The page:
Please use this identifier to cite or link to this item: https://ahro.austin.org.au/austinjspui/handle/1/16687
Title: Effect of APOE Genotype on Amyloid Deposition, Brain Volume, and Memory in Cognitively Normal Older Individuals
Austin Authors: Lim, Yen Ying;Williamson, Robert;Laws, Simon M;Villemagne, Victor L ;Bourgeat, Pierrick;Fowler, Christopher;Rainey-Smith, Stephanie R;Salvado, Olivier;Martins, Ralph N;Rowe, Christopher C ;Masters, Colin L ;Maruff, Paul
Affiliation: The Florey Institute of Neuroscience and Mental Health, The University of Melbourne, Parkville, Victoria, Australia
Centre of Excellence for Alzheimer’s Disease Research and Care, Edith Cowan University, Joondalup, Western Australia, Australia
Co-operative Research Centre for Mental Health
School of Biomedical Sciences, Faculty of Health Sciences, Curtin Health Innovation Research Institute, Curtin University, Perth, Western Australia, Australia
CSIRO Preventative Health National Research Flagship, Australian e-Health Research Centre-BiaMedIA, Brisbane, Queensland, Australia
Department of Nuclear Medicine and Centre for PET, Austin Health, Heidelberg, Victoria, Australia
Department of Medicine, Austin Health, The University of Melbourne, Heidelberg, Victoria, Australia
Cogstate Ltd., Melbourne, Victoria, Australia
Issue Date: 2017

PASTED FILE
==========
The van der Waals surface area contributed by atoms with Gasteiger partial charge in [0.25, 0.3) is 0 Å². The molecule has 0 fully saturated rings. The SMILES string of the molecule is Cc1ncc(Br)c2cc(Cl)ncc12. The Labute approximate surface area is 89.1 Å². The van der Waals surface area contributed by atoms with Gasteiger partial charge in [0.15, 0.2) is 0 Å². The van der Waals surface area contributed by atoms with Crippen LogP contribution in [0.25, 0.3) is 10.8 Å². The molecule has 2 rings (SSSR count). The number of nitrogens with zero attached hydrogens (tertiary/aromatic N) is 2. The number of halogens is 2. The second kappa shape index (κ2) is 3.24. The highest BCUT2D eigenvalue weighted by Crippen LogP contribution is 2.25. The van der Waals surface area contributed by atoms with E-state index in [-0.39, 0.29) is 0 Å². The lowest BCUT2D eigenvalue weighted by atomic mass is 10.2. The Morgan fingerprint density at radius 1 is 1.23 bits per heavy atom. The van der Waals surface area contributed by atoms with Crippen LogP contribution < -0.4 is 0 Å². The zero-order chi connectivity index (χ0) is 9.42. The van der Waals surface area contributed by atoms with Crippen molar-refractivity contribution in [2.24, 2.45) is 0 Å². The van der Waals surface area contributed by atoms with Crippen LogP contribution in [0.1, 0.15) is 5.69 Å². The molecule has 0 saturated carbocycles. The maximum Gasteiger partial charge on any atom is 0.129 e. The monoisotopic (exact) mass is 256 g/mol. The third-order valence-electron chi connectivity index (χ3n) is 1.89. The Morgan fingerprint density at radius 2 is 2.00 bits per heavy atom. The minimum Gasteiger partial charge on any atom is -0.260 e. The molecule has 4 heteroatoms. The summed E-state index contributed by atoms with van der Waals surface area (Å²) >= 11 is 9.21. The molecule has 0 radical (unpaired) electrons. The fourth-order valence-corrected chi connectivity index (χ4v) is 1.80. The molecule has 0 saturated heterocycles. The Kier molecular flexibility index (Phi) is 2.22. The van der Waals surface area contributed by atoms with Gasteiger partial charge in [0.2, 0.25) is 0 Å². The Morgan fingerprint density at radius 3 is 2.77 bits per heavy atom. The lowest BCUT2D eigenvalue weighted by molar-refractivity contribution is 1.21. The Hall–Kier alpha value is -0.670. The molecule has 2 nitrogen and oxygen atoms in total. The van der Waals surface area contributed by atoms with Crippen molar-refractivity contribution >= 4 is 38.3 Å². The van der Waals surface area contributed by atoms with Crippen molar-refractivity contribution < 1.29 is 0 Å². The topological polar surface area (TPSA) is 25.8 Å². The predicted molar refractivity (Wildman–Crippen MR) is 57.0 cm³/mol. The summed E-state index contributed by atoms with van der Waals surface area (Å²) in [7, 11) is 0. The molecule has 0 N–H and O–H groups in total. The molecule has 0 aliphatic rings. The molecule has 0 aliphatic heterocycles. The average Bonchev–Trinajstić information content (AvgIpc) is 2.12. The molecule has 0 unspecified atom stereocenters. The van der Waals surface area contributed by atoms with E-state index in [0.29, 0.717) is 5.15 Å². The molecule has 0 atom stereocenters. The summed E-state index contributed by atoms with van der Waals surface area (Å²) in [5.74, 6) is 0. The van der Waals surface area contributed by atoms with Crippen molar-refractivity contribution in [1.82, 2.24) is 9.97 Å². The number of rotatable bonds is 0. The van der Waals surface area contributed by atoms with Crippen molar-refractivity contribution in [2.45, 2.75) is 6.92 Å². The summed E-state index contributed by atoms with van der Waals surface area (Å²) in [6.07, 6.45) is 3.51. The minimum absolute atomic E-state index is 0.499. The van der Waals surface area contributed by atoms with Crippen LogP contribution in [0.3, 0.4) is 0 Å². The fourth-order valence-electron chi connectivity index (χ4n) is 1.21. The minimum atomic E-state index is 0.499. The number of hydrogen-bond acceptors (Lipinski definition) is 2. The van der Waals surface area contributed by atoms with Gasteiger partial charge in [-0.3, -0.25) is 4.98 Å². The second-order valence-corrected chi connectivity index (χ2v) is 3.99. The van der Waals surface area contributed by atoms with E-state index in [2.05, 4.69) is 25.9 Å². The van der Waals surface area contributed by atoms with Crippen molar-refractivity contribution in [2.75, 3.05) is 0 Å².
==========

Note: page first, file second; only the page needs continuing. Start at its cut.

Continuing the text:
metadata.dc.date: 2017-05-25
Publication information: Journal of Alzheimer's Disease 2017; 58(4): 1293-1302
Abstract: Background: The association between the apolipoprotein E (APOE) ɛ4 allele and high risk of developing Alzheimer’s disease (AD) dementia before the age of 80 has been recognized for over 30 years. However, the timing and mode of action of APOE is not understood, nor has there been a detailed analysis of the effect of APOE genotype on memory, hippocampal volume, and amyloid-β (Aβ) levels in cognitively normal adults. Objective: Examine the effect of APOE allelic genotype on the relationship between Aβ levels, hippocampal volume, and memory in cognitively normal adults. Methods: This is a cross-sectional study of 989 cognitively normal older adults enrolled in the Australian Imaging, Biomarkers and Lifestyle (AIBL) study, all of whom underwent APOE genotyping and memory assessment. A subset of this group underwent PET neuroimaging for Aβ (n = 585) and MRI for hippocampal volume (n = 303). Results: APOE ɛ4 homozygotes (ɛ4/ɛ4) showed significantly worse episodic memory and higher Aβ levels than ɛ4 heterozygotes. The relationship between increasing Aβ levels and worse episodic memory was significant for ɛ3 homozygotes (ɛ3/ɛ3), ɛ4 heterozygotes, and strongest for ɛ4 homozygotes. There were no differences in hippocampal volume between APOE groups; the relationship between smaller hippocampal volume and worse episodic memory was significant only for ɛ4 homozygotes. Conclusion: APOE acts in a co-dominant fashion on Aβ levels, episodic memory, and hippocampal volume in cognitively normal older adults. APOE ɛ4 is central to the events that lead to AD in cognitively normal older adults, likely through a quantitative role in the disruption of Aβ clearance.
URI: http://ahro.austin.org.au/austinjspui/handle/1/16687
DOI: 10.3233/JAD-170072
ORCID: 0000-0003-3910-2453
PubMed URL: https://pubmed.ncbi.nlm.nih.gov/28550258
Type: Journal Article
Subjects: Alzheimer’s disease
Amyloid
Apolipoprotein E
Hippocampal volume
Memory
Mild cognitive impairment
Appears in Collections:Journal articles

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